Unencumbered by any plotting beyond a single romantic riff and peopled with grating thumbnails as characters, The Science of Sleep seems mainly to exist as an excuse for director Michel Gondry to smush together half-recalled dreams and the lesser-baked ideas that didn't make it into his Daft Punk, Beck or White Stripes videos. A cloying confection of candied whimsy and exclusive self-referentiality, it features hunk du jour Gael GarcÃa Bernal doing that lost boy-child thing so irresistible to teen girls with LiveJournals featuring Edward Scissorhands icons, but cumulatively insufferable to anyone else. Too visually inventive to be unendurable, it leads to the singular experience of feeling simultaneously bored, annoyed and vaguely amused at the occasional zinger. Looking for a repeat of Eternal Sunshine of the Spotless Mind? Just rent that movie again.
Sleep is about Stephane, an arty type who moves back to his parents' Paris home when his dad passes away and his mom (Miou-Miou) lands him a job doing mindless hackwork for a calendar company. He whiles away the dull hours daydreaming about hosting his own 'Stephane TVâ?� show, which involves him prancing about on an egg-carton set, playing drums and cutting other silly capers.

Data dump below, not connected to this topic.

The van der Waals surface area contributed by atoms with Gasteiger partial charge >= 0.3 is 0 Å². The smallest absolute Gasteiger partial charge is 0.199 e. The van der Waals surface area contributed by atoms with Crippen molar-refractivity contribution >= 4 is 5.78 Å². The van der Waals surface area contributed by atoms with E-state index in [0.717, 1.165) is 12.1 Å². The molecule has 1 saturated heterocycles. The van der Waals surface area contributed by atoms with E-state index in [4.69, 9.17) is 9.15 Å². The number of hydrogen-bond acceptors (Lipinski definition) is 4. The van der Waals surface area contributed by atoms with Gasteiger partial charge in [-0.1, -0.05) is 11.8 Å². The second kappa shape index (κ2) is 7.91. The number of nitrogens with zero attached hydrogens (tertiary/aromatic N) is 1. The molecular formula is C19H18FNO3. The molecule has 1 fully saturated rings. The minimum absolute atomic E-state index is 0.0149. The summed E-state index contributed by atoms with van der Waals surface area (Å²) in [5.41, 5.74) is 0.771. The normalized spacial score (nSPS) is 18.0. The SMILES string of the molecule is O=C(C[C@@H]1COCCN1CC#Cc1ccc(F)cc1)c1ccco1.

Eventually, a androgyne-cute girl named Stephanie (Charlotte Gainsbourg) moves in next door, and Stephane spends the rest of the movie ping-ponging between dream and reality trying to woo her. And that's basically it ' everything else is coy images and skits.
We see Stephane's discomfort at working a copy machine when his hands become elephant-huge (all thumbs; get it?). He creates a 'time machineâ?� from computer innards and Polaroid flashcubes that allows him to flash forward and backward in his and Stephanie's relationship. Not surprisingly, there's also lots of purposely subprofessional animation, from blatant Jan Svankmajer-isms (a hair-growing razor machine) to an impressive city of agitated cardboard.
For a while, Gondry entertains a fairly strict dream/reality structure, but by the time Stephane defiantly shouts, 'Death to organization!â?� it's less a Burroughsian sound bite than a declaration of the filmmaker's preferred methods. The film is littered with references to the filmmaker's life, none of which enhance anything for a person lacking press notes. More off-putting are the film's iffy flirtations with seriousness and relentless self-assurances of its own cutting-edge cred.
Stephane is into 'Disasterologyâ?� ' that is, creating childish drawings of assorted recent, real calamities. He runs through his collection for his boss, but stops short of the assumed 'edgyâ?� payoff: a neato outsider-art version of Sept. 11. (One assumes grown-ups reminded the filmmakers that 'zany,â?� 'whimsicalâ?� and 'Sept. 11â?� still don't work in the same sentence.)
Meanwhile, on the hipster front, we see Stephane fall in a miserable heap in front of a Smiths poster. It's an obvious, cheap riff that also invites us to laugh at our supposed hero as a sub-Morrissey mope. (Actually, he'd become insufferable long before.) Sleep will surely be lauded as a 'singular vision,â?� and for once such an assessment will be true; the film really has only one audience ' its maker.